In large scale environments, storage is one of the hard things to manage, and it will be the most crucial component as it has DATA with it. OpenEBS, leading open source Cloud Native Storage, makes managing storage easier in Kubernetes environments. Mayadata, the company behind the OpenEBS project, has the vision of achieving data agility by transforming Kubernetes as a data plane. cStor is one of the storage engines of OpenEBS.
This blog is for OpenEBS users, specifically cStor CSI users looking to migrate data within Kubernetes from one node to another without any downtime of the application.

Data Migration from Kubernetes from Node2 to Node3
Migrate data from Node2 to Node3

Create cStor Pools(CSPC):

Create cStor pools by following the steps mentioned here. Once the pools are created, wait till all the cStor pools marked as Healthy. Check the cStor pools status by executing `kubectl get cspc -n openebs` command(cspc - cStorPoolCluster)

NAME            HEALTHYINSTANCES   PROVISIONEDINSTANCES   DESIREDINSTANCES   AGE
cspc-stripe-pool   3                  3                       3              4m13s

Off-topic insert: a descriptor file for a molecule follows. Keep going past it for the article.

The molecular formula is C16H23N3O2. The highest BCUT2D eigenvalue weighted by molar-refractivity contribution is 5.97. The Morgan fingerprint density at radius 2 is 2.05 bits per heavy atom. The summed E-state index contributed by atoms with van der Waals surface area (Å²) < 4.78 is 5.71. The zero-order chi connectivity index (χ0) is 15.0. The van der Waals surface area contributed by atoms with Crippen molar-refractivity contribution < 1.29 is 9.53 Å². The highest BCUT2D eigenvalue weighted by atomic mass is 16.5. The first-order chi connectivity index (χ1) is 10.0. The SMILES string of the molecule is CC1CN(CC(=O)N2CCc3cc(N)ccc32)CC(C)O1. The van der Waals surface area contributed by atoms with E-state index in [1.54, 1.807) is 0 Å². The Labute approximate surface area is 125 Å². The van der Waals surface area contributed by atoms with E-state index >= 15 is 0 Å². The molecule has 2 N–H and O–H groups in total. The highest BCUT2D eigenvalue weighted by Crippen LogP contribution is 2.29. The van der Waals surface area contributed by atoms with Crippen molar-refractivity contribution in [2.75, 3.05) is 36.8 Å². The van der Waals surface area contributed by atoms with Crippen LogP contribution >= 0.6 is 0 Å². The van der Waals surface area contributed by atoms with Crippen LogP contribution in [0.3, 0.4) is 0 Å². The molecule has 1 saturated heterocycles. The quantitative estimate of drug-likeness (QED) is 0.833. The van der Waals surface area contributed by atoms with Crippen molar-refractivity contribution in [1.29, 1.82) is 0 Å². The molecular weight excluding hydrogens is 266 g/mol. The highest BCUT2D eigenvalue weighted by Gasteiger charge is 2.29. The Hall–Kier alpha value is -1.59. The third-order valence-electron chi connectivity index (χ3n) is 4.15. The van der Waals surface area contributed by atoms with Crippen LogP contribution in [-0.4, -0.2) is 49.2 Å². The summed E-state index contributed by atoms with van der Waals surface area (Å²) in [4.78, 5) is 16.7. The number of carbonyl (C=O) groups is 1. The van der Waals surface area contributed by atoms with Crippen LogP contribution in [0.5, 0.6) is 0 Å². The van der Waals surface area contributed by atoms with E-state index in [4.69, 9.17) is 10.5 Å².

Following command `kubectl get cspi -n openebs`(cStorPoolInstances) will be helpful to know more information about the pool.

NAME                   HOSTNAME   ALLOCATED FREE CAPACITY READONLY  TYPE   STATUS  AGE
cspc-stripe-pool-6qkw  e2e1-node1   230k    9630M   10G   false   stripe   ONLINE  21m
cspc-stripe-pool-pn9p  e2e1-node2   230k    9630M   10G   false   stripe   ONLINE  12s
cspc-stripe-pool-psz5  e2e1-node3   230k    9630M   10G   false   stripe   ONLINE  21m

Create CSI Volume:

Create CSI volumes on cStor pools created above by following the steps mentioned here. As part of volume provisioning, a resource called `CStorVolumeConfig` will be created. Once the volume is provisioned successfully, then CVC(cStorVolumeConfig) status will update to Bound, which means all the CStorVolume resources are successfully created. Following is the command which will help to get CVC status `kubectl get cvc -n openebs`.